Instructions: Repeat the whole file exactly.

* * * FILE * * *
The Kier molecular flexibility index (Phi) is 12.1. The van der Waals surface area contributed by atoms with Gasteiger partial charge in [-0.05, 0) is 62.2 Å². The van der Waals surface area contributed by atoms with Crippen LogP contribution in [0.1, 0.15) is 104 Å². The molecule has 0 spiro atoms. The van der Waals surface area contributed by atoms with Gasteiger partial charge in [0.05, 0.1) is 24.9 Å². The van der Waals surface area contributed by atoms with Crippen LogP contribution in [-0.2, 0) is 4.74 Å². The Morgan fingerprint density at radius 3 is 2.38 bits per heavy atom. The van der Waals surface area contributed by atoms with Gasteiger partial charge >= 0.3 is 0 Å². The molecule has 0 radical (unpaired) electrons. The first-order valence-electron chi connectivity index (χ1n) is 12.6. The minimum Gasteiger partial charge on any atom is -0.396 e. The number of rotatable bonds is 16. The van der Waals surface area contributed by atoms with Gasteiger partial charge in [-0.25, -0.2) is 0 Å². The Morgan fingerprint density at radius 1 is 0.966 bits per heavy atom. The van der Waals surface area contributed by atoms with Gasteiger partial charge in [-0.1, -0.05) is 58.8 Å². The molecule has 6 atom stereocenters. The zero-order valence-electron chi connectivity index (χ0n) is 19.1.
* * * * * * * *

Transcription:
The Kier molecular flexibility index (Phi) is 12.1. The van der Waals surface area contributed by atoms with Gasteiger partial charge in [-0.05, 0) is 62.2 Å². The van der Waals surface area contributed by atoms with Crippen LogP contribution in [0.1, 0.15) is 104 Å². The molecule has 0 spiro atoms. The van der Waals surface area contributed by atoms with Gasteiger partial charge in [0.05, 0.1) is 24.9 Å². The van der Waals surface area contributed by atoms with Crippen LogP contribution in [-0.2, 0) is 4.74 Å². The Morgan fingerprint density at radius 3 is 2.38 bits per heavy atom. The van der Waals surface area contributed by atoms with Gasteiger partial charge >= 0.3 is 0 Å². The molecule has 0 radical (unpaired) electrons. The first-order valence-electron chi connectivity index (χ1n) is 12.6. The minimum Gasteiger partial charge on any atom is -0.396 e. The number of rotatable bonds is 16. The van der Waals surface area contributed by atoms with Gasteiger partial charge in [-0.25, -0.2) is 0 Å². The Morgan fingerprint density at radius 1 is 0.966 bits per heavy atom. The van der Waals surface area contributed by atoms with Gasteiger partial charge in [-0.1, -0.05) is 58.8 Å². The molecule has 6 atom stereocenters. The zero-order valence-electron chi connectivity index (χ0n) is 19.1.